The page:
Sometimes when the writer of a play is also the lead, the writing can feel a bit self-indulgent but this was not the case here and although Ben was the light around which all of the other characters float and interact, it just worked. A lot of this was down to the acting, and the five-strong cast fit together perfectly. Not a weak link to be seen. Ryan, annoying and with few redeemable characteristics. Sophie, sweet and amazingly patient. Jill, apparently a bored waitress, but when the chips are down, a firm BFF ready to come through. The Mum, desperately trying to get back something she may have lost but unsure of how to interact with her son who is no longer 11-years-old, and finally Ben. An all-round nice guy who, like many of us, thinks one way but is pressured by society to behave another. All five actors really bring all the facets of their characters to life individually and when interacting with others, the chemistry between them really shines through.

Full marks to JLA Productions who are credited with the set and lighting design. Given the limited space available, they have made excellent use of a really flexible back wall and a table that, particularly at the start of the second act, was used in a way that I can guarantee the manufacturers had never thought of. Luke Adamson’s direction is so good that I had completely forgotten about it. Everything about the movements and interactions between characters feels so natural that I’m sure a heck of a lot of work was put in to make it look so ‘un-directed’.

All in all, Netflix & Chill really surprised me. From the start to the ending, which was both shocking and emotional, I was captivated by the story of Ben and his life. My one disappointment was that the show wasn’t longer. I really wanted more and felt there were elements that could be expanded – the outcome of the Magaluf adventure and Ben and his mum for instance. Having said that, the story was extremely good, the acting and staging brilliant and I left the theatre wishing all the characters, whatever their faults, all the best for the future.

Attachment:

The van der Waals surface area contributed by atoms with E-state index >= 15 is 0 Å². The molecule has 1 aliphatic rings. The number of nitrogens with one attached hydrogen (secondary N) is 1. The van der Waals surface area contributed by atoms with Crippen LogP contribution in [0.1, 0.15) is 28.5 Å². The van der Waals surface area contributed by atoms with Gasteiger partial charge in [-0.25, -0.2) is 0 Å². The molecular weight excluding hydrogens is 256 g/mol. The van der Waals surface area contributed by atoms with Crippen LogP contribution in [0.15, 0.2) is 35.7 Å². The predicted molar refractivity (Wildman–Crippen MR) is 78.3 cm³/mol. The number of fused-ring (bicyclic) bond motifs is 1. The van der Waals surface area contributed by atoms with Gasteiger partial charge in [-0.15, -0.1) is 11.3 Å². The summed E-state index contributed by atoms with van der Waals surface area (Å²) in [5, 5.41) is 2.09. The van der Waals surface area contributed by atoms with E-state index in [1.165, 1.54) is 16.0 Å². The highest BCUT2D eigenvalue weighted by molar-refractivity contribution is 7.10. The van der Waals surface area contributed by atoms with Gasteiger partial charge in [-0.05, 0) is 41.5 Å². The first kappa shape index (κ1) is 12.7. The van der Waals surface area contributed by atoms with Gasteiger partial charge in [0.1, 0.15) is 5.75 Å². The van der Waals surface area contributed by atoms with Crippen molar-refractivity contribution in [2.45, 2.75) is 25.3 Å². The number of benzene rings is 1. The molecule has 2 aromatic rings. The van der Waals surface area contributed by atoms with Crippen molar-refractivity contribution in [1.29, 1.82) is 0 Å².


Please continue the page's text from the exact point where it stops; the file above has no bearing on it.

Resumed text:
4 stars

Review by Terry Eastham

Have you ever wondered what goes through a person’s head in certain situations? What do you think about during a date? Or the random thoughts that go through your head during sex? What about when someone’s mental health is deteriorating?

Netflix & Chill follows Ben, a working-class chef, whose life spirals out of control after trying to rekindle a relationship with his mum. His work, friendships and love life are all tested as his week goes from bad to worse. Netflix & Chill is a dark comedy that explores mental health, toxic masculinity, what goes through your inner monologue when “Netflix & Chilling” along with stories of tragic sexual conquests, Magaluf prostitutes, and ejaculating into a bus tray.

This show is an in-depth yet entertaining piece tackling male mental health. Mental health is very pressing modern issue with more and more of us being diagnosed with mental health challenges, so Netflix & Chill highlights the pressures men face in modern dating, the toxic world of ‘lad culture’ and the difficulty men face when it comes to talking about their feelings.

Netflix & Chill is supported by and produced in support of The Mental Health Foundation. We will be holding a collection at each performance to support the excellent work they do.

Netflix & Chill
By Tom Stocks
Directed by Luke Adamson
11th – 29th February 2020